Gov. Lolo appreciates that feds included Am Samoa in Starkist suit

“Too many times, federal enforcement efforts ignore local governments”

Gov. Lolo Matalasi Moliga has expressed appreciation to the US Justice Department for inclusion of American Samoa into the amended lawsuit and proposed revised consent decree against StarKist Co., and StarKist Samoa for violating environmental laws in territorial ways.

“The revised consent decree exemplifies what can happen when there is open communication and honest cooperation between federal and local governments on regulatory enforcement matters,” Lolo wrote in his Jan. 25 comment letter to the USDOJ, which included the governor’s letter in its filings on Feb. 12 supporting the federal court’s approval of the ‘consent decree’ reached between the feds, ASG and defendants - StarKist Co. and StarKist Samoa.

“Too many times, federal enforcement efforts ignore local governments and the impact of their decisions on the local communities who end up bearing the brunt of the enforcement action,” Lolo points out.

The governor noted that although the case before the federal court in Pittsburgh, Pennsylvania started out as a federal government enforcement only, American Samoa was added to the case and the “revised agreement reflects a true joint enforcement effort.”

The initial lawsuit and consent decree filed last September with the court prompted Lolo’s opposition saying in his Oct. 17, 2017 letter that the decree was “both improper and inadequate” as American Samoa would get nothing out of the $6.3 million in civil penalties imposed on the defendants.

Under the initial decree, which was also opposed by Congresswoman Aumua Amata, American Samoa would receive only $88,000 in emergency equipment to local first responders to chemical releases.

However, the proposed revised degree, which gives American Samoa $2.6 million in civil penalty and the rest to the federal government, is endorsed by Aumua and Lolo. Both have requested the court’s approval. Money for emergency equipment also remains in tact in the revised decree.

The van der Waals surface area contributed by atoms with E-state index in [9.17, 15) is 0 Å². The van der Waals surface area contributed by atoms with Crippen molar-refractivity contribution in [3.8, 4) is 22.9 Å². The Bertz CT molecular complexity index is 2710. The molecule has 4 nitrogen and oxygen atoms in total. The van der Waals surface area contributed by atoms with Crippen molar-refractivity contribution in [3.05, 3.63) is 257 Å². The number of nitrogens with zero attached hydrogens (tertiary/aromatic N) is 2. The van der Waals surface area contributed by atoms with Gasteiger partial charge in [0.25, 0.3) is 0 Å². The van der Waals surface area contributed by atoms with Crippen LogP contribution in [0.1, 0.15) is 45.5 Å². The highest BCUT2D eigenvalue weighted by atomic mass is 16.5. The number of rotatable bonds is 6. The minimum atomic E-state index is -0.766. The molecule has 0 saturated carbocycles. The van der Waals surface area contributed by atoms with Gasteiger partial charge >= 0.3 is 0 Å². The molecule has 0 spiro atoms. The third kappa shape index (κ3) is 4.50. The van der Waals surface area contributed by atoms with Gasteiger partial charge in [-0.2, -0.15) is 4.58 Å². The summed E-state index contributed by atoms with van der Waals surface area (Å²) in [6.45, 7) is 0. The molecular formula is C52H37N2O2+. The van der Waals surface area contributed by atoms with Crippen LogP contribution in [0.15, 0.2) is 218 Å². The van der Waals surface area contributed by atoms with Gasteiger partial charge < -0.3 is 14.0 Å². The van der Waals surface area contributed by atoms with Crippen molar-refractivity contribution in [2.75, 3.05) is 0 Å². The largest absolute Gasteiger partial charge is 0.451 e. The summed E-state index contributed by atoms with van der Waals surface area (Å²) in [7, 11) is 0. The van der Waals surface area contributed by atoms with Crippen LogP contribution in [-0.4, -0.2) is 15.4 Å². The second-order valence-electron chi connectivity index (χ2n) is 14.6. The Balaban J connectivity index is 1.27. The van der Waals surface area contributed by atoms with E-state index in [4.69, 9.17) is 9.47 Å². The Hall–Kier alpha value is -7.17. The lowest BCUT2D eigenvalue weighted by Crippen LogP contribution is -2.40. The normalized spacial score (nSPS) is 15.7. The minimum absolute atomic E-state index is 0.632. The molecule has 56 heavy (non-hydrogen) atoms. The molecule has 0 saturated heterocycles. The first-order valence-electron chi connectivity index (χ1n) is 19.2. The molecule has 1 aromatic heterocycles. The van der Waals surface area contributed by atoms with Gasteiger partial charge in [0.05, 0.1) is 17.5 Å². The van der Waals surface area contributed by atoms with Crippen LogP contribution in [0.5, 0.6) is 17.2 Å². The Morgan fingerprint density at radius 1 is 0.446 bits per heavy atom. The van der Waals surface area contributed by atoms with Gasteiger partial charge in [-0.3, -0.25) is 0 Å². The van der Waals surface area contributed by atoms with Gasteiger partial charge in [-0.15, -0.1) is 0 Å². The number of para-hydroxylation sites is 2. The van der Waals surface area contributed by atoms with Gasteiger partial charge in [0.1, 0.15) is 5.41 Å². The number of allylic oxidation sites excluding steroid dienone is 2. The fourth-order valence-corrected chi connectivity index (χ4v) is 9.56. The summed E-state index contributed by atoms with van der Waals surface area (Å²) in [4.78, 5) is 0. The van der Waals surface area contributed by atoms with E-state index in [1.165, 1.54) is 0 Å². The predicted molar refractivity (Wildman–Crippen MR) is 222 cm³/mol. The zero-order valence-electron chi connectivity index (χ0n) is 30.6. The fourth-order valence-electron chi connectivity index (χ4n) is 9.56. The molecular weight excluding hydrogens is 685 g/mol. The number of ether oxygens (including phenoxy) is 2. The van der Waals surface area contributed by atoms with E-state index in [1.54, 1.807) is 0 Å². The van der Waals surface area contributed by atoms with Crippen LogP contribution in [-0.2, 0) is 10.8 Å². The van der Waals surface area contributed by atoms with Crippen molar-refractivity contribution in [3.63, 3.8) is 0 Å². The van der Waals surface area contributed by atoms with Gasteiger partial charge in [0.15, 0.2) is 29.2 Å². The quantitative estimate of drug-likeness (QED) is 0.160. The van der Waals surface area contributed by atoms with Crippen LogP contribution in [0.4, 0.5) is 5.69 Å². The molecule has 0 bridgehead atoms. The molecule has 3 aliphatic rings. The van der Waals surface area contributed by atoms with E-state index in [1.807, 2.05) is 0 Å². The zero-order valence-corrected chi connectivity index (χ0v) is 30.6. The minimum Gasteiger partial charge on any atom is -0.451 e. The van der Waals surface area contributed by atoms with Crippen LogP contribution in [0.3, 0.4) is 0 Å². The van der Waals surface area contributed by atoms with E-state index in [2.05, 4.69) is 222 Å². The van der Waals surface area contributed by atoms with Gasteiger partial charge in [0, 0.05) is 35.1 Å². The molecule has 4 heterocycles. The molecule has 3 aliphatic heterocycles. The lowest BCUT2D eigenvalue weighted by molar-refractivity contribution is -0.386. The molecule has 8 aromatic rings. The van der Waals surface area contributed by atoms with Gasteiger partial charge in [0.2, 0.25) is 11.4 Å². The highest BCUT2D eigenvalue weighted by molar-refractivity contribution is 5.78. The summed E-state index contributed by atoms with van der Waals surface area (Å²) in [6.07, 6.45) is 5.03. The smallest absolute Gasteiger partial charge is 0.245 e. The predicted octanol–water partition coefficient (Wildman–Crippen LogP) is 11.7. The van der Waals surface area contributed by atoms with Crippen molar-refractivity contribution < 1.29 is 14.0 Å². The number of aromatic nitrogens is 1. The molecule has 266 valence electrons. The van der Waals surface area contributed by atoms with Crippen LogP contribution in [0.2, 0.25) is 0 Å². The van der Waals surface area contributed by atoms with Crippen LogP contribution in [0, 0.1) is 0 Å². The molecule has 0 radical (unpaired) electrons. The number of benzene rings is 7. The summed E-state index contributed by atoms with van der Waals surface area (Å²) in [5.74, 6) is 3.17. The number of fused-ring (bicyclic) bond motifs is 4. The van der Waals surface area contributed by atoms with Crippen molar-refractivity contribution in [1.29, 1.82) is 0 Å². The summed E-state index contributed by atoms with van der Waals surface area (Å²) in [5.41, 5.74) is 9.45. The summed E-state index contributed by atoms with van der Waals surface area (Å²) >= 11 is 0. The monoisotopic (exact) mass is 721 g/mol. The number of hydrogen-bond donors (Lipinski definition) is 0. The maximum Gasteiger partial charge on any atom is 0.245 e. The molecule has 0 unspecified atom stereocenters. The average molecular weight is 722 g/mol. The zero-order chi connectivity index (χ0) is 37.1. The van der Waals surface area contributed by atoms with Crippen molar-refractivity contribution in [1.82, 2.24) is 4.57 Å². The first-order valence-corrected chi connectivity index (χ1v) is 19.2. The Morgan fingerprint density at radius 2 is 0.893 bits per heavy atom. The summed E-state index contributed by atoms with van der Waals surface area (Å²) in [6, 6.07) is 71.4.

In his Jan. 25 letter, the governor praised the hard work of ASG attorneys, who were given short notice and worked extremely hard to get up to speed with the case working closely with federal attorneys to expedite this matter.  The governor also acknowledged the “work and professionalism” displayed by attorneys at USDOJ and US Environmental Protection Agency (USEPA).

“It was made known to me that USDOJ and USEPA listened intently to our input and responded accordingly,” Lolo explained. “This reflected in the release of a Samoan translation of the case summary, the new allocation of penalty fines and our inclusion in the follow-up compliance monitoring.”

“It is my hope that this case will serve as an example of cooperating in future enforcement matters,” said Lolo, noting that funds from the settlement “will be used to protect our natural treasurers and to help deter future pollution.”

In conclusion, Lolo says American Samoa looks forward to “continuing this great working relationship with USDOJ and USEPA on this matter and on any future matters.”

Lolo has long complained about decisions made at the federal level impacting American Samoa without local input from territorial leaders and the community.

USDOJ has asked the federal court to approve the consent decree, which is supported by the federal government, American Samoa and StarKist. It’s unclear as to when the court will make a final decision.

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